Color or black and white?
Color is the industry standard — it’s no longer black and white. Black and white headshots look dated.
Headshots are sized 8 x 10”, and are typically oriented vertically.
Commercial vs. Theatrical
There are two main categories of headshots: commercial and theatrical. It’s best to have both of these at your disposal.
Commercial headshots are meant to appeal to the advertising industry. They should be warm and bright. Smiling is usually recommended. The goal is to look relatable and trustworthy.
Theatrical headshots are meant for castings in film, TV shows and plays. It’s typically more artistic, and is meant to show off your personality and show more depth and nuance. Some actors choose to smile, others do not. Decide what kind of impression you’d like to make, and how to best reveal who you are as an actor.
It’s common practice to either staple or have your resume printed on the back of your headshot. It’s easier to hand over to people in the industry this way, and it ensures that both pieces travel together and that casting directors will have access to both.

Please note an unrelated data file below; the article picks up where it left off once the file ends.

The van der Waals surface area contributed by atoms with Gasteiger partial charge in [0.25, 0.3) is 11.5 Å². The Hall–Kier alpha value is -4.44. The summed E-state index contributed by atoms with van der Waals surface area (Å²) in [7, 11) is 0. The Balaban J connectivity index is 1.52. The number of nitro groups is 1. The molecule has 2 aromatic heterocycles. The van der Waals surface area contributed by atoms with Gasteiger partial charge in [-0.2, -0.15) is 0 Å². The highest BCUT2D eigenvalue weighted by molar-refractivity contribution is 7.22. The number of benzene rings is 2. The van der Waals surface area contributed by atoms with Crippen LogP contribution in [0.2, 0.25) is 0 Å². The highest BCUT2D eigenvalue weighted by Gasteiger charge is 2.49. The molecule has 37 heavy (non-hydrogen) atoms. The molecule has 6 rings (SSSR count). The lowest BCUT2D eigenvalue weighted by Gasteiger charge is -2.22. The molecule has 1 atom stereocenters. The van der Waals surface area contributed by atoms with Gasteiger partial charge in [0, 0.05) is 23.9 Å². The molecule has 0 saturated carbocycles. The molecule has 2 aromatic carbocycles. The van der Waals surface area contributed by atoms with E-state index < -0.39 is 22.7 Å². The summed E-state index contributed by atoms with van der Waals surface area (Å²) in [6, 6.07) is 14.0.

When deciding whether to use a stapled or printed resume, just keep in mind that resume changes more often than your photos. It’s a good idea to print only a small batch of headshot/resume combos, and then have a stack of stand-alone headshots which you could always staple your resume to if needed.
Getting the Right Look
It’s important that your headshot is honest and gives an accurate portrayal of what you look like. Directors are searching for a certain look, and they will not be happy if you show up for your casting and don’t look like your headshot. With this in mind, you should update your headshot at least every five years (many actors do once a year), or after any major physical changes such as weight loss or gain, a change in your haircut, etc.
Again, the goal is to appear trustworthy and show who you are as an actor. It’s not a fashion shoot, so avoid angled poses, and remember to look at the camera.